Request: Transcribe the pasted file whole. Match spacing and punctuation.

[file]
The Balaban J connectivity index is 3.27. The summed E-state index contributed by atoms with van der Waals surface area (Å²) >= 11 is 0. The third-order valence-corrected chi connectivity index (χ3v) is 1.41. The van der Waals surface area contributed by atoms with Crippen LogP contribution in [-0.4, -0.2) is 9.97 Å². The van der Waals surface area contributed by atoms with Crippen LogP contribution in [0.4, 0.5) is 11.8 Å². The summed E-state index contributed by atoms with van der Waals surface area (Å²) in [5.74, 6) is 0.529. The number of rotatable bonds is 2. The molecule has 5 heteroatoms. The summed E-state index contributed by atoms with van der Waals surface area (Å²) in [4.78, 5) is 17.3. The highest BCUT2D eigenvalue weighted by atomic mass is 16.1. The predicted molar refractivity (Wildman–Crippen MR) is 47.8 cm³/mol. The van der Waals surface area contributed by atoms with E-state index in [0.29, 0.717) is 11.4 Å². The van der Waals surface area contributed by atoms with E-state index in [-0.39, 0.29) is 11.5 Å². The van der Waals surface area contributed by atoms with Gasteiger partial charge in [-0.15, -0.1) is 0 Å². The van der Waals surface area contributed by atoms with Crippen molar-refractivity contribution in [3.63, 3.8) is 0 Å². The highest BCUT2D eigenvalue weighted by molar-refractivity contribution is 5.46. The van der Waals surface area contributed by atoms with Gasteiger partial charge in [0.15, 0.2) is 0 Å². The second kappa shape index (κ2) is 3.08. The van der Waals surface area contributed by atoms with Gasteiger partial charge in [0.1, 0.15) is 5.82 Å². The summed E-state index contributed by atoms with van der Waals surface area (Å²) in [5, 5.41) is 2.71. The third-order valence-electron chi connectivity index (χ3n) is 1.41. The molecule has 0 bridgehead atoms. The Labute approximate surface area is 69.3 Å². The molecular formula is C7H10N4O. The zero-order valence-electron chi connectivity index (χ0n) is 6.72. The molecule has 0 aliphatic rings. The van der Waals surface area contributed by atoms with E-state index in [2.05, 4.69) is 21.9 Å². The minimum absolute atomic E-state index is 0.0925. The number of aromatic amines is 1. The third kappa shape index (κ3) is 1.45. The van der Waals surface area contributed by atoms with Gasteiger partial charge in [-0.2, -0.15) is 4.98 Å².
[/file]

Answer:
The Balaban J connectivity index is 3.27. The summed E-state index contributed by atoms with van der Waals surface area (Å²) >= 11 is 0. The third-order valence-corrected chi connectivity index (χ3v) is 1.41. The van der Waals surface area contributed by atoms with Crippen LogP contribution in [-0.4, -0.2) is 9.97 Å². The van der Waals surface area contributed by atoms with Crippen LogP contribution in [0.4, 0.5) is 11.8 Å². The summed E-state index contributed by atoms with van der Waals surface area (Å²) in [5.74, 6) is 0.529. The number of rotatable bonds is 2. The molecule has 5 heteroatoms. The summed E-state index contributed by atoms with van der Waals surface area (Å²) in [4.78, 5) is 17.3. The highest BCUT2D eigenvalue weighted by atomic mass is 16.1. The predicted molar refractivity (Wildman–Crippen MR) is 47.8 cm³/mol. The van der Waals surface area contributed by atoms with E-state index in [0.29, 0.717) is 11.4 Å². The van der Waals surface area contributed by atoms with E-state index in [-0.39, 0.29) is 11.5 Å². The van der Waals surface area contributed by atoms with Gasteiger partial charge in [-0.15, -0.1) is 0 Å². The van der Waals surface area contributed by atoms with Crippen molar-refractivity contribution in [3.63, 3.8) is 0 Å². The highest BCUT2D eigenvalue weighted by molar-refractivity contribution is 5.46. The van der Waals surface area contributed by atoms with Gasteiger partial charge in [0.15, 0.2) is 0 Å². The second kappa shape index (κ2) is 3.08. The van der Waals surface area contributed by atoms with Gasteiger partial charge in [0.1, 0.15) is 5.82 Å². The summed E-state index contributed by atoms with van der Waals surface area (Å²) in [5, 5.41) is 2.71. The third-order valence-electron chi connectivity index (χ3n) is 1.41. The molecule has 0 bridgehead atoms. The Labute approximate surface area is 69.3 Å². The molecular formula is C7H10N4O. The zero-order valence-electron chi connectivity index (χ0n) is 6.72. The molecule has 0 aliphatic rings. The van der Waals surface area contributed by atoms with E-state index in [2.05, 4.69) is 21.9 Å². The minimum absolute atomic E-state index is 0.0925. The number of aromatic amines is 1. The third kappa shape index (κ3) is 1.45. The van der Waals surface area contributed by atoms with Gasteiger partial charge in [-0.2, -0.15) is 4.98 Å².